meeting.
Readers will find these articles, dealing with every
major topic on Friday'.-, agenda, on the .second and thud
pages. Page Two
THE     UBYSSEIY
Thursday, March 17, 1955
•lUwas
THE UBYSSEY
MEMBER, CANADIAN UNIVERSITY PRESS
. Authorized as second class mall, Post Office Dept., Ottawa.
j$lil subscriptions $2.80 per year. Published in Vancouver through-
tMft tfee university year by the Student PublicaMons Board of the
Aifna Mster Society, University of British Columbia. Editorial
lipni expressed herelif are those of the editorial staff of The
Mry, ami not necessarily those of the Alma Mater Society or
tiivaftity. Business and advertising telephones are Alma 1280
©j, Aim* 1381. Advertising Manager is Geoff Conway.
EDITOR-IN-CHIEF—PETER SYPNOWICH
Edltdr—Ray Logie Naws Editor—Rod Smith
Edifot—Jean Whiteside Sports Editor—Kan Lamb
Copy Editor—Stanley Beck      Executive Editor—Otoff Conway
SENIOR EDITOR — DOLORES BANERD
fcepefters —- Val Haig-Brown, Marie Stephen, Tom Woodside,
Underhill Blasts
Council   Power
JwkUSeale
msefem
^thm Big Ten
'.', Friday's General AMS meeting will tax students' judge-
iftentto the extreme.
,■ <_ 81x motions, one of them involving some 18 AMS code
ehantftil, Will determine future governmental, financial, and
atihlrtlc policy.
ov *)|t« sWimming pool resolution involves $106,000 of stu-
d^Dtf* money. The ultimate decision will be with UBC stu-
difntalbr years to come.
;. If students want to put their money into swimming
itCiUtJes at this time, handing a straight $100,000 to the ad-
t^lPltratlon would finally put responsibility for the pool
01Wb)eta where it belongs.
,'■ Kbftetheless, students should have the opportunity of
tttiiWlg Which pool proposal they prefer if they are contributing part of the cost.
,C, ft should not be done in the way student council sug-
geftai however, two votes should be taken. There should be no
strings attached to a student contribution, and the council
m^tidb encourages just such an attachment, whether it is
gjMtedor replaced with another motion,
i ^| th* constitutional revisions, the most important are:
"flip proposal to increase the signatures necessary to call a
social General Meeting, to 500; the proposal to decrease the
(footum from a proportional two thirds representation, to a
numerical 600 students; and the plan to abolish Fall General
Meetings.
"Beduction of the quorum can serve to do only one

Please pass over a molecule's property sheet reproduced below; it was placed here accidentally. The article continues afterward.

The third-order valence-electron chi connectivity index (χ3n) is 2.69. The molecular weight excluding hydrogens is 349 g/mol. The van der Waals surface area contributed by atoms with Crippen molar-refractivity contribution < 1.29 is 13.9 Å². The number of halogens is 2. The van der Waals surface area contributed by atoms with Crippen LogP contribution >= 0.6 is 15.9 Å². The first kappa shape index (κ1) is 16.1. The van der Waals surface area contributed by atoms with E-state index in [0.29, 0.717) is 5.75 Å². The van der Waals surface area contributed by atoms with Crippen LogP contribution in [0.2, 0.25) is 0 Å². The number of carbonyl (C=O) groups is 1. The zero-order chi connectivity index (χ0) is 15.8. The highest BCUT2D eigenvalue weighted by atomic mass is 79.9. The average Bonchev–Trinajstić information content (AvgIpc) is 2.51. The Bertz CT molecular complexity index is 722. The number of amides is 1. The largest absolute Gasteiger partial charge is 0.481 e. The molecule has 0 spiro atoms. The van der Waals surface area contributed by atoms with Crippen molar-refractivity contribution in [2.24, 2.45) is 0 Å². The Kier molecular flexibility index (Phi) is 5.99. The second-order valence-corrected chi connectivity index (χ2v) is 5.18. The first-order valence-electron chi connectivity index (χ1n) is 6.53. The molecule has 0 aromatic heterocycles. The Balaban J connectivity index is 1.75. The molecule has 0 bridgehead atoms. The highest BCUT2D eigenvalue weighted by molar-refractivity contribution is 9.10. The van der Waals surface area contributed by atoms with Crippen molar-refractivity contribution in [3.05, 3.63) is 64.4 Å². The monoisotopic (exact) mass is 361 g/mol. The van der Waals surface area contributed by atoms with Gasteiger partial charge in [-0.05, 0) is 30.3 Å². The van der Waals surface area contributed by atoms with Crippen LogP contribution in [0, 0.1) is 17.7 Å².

tbJnfc that is; limit student democracy.
McGill University has just demonstrated what a "con-
Vfniint" quorum figure can do. Two enthusiasts and a few
hundred close friends, last month, managed to pull that
uttiveitity Out of NFCUS—a decision nationwide in effect.
True, it is hard to realize a quorum at times, but a high
quorum figure cuts down the possibility of packing a meet-
iijg; or railroading important decisions behind the oft-times
apathic backs of the student body.
Tiie recommendation stipulating a quorum throughout ah entire meeting is long overdue and more in line with
Robert's Rules of Order.
If during a meeting the quorum slowly disintegrates
nothing is to stop the meeting from being dissolved and another one called later.
The argument against this does not hold water. It may
cost hundreds of dollars in Armory costs lor each meeting
but this is peanuts compared to the hundreds of thousands
of dollars handled at those meetings.
"Rep by Pop" isn't as hoary a slogan as supposed.
The proposal to abolish Fall General Meetings is nothing
but another attempt by a dictatorial Council to extend its
already great independance from the voters.
'The proposal to raise signatures, demanding a special
AMS meeting from 100 ot 500 signatures, is justifiable.
... ,  It will prevent cranks from calling unnecssary  meetings.
Anbther decision involving student democracy is the
proposed extension and/or maintenance of USC power over
Council.
The USC, if operating on a faculty quorum basis,
is in.a'much greater position than Council to guage and reflect grass root student opinion.
' Council, at present, has only the General meeting as a
check—-which they are trying to eliminate—another watchdog in the form of increased USC powers has merit.
The student court proposal is a good one. First of all it
would serve to better prevent politics from entering into
student discipline. Most important, it would clearly delineate
the duties of the investigating committee and the court.
Defendents would be named prior to a trial and allowed
to appear in their own defense, and the committee would be
limited to preparing evidence for th proscution.
Thus tfhe court would be left with the sole duty to hear
evidence and to make judgement. There would be no cross
examination by judge or other such kangaroo court procedures.
Then plan to assess students an extra two dollars largely
to go^to athletics is justifiable in, its need.
The debt-ridden athletic department needs more money
to maintain its present program. But. we suspect that two
dollars would in fact provide more (ban is necessary.
However, if the student do give the athletes more money
it will eliminate the annual UCC-MAA budget squabble and
help ut athletics on a more solid footing.
There is something to ho said for compulsory athletic
cards.
The rowing Crew's need for money to carry them to
the Henely reggatta also cannot be denied. And Treasurer
Ron Bray seems to feel a grant is feasible: UBC will not be
ashamed of its representation in the Reggatta
But whatever the outcome of the meeting (lie decisions
will be with us for a long time.
It is up to today's student body not to give students of
the fuiure an apathetic stab in the back.
The following are the highlights from AMS president
Dick Underbill's presidential